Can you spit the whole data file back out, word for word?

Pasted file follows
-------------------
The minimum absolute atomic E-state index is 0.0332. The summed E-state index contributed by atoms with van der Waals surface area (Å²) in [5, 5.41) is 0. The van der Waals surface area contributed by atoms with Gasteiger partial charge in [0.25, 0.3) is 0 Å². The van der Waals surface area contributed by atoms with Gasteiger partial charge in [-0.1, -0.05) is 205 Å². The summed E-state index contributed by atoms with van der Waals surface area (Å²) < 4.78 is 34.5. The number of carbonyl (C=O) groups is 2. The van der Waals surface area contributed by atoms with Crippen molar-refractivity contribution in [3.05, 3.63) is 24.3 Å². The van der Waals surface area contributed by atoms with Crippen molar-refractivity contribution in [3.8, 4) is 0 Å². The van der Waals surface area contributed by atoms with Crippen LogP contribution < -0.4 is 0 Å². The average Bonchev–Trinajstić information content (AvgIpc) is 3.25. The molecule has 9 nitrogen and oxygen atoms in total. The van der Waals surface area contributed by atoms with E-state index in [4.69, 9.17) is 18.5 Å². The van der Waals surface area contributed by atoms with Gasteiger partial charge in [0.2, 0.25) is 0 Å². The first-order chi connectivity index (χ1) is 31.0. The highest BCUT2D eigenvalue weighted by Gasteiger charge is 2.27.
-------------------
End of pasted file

The minimum absolute atomic E-state index is 0.0332. The summed E-state index contributed by atoms with van der Waals surface area (Å²) in [5, 5.41) is 0. The van der Waals surface area contributed by atoms with Gasteiger partial charge in [0.25, 0.3) is 0 Å². The van der Waals surface area contributed by atoms with Gasteiger partial charge in [-0.1, -0.05) is 205 Å². The summed E-state index contributed by atoms with van der Waals surface area (Å²) < 4.78 is 34.5. The number of carbonyl (C=O) groups is 2. The van der Waals surface area contributed by atoms with Crippen molar-refractivity contribution in [3.05, 3.63) is 24.3 Å². The van der Waals surface area contributed by atoms with Crippen molar-refractivity contribution in [3.8, 4) is 0 Å². The van der Waals surface area contributed by atoms with Crippen LogP contribution < -0.4 is 0 Å². The average Bonchev–Trinajstić information content (AvgIpc) is 3.25. The molecule has 9 nitrogen and oxygen atoms in total. The van der Waals surface area contributed by atoms with E-state index in [4.69, 9.17) is 18.5 Å². The van der Waals surface area contributed by atoms with Gasteiger partial charge in [0.2, 0.25) is 0 Å². The first-order chi connectivity index (χ1) is 31.0. The highest BCUT2D eigenvalue weighted by Gasteiger charge is 2.27.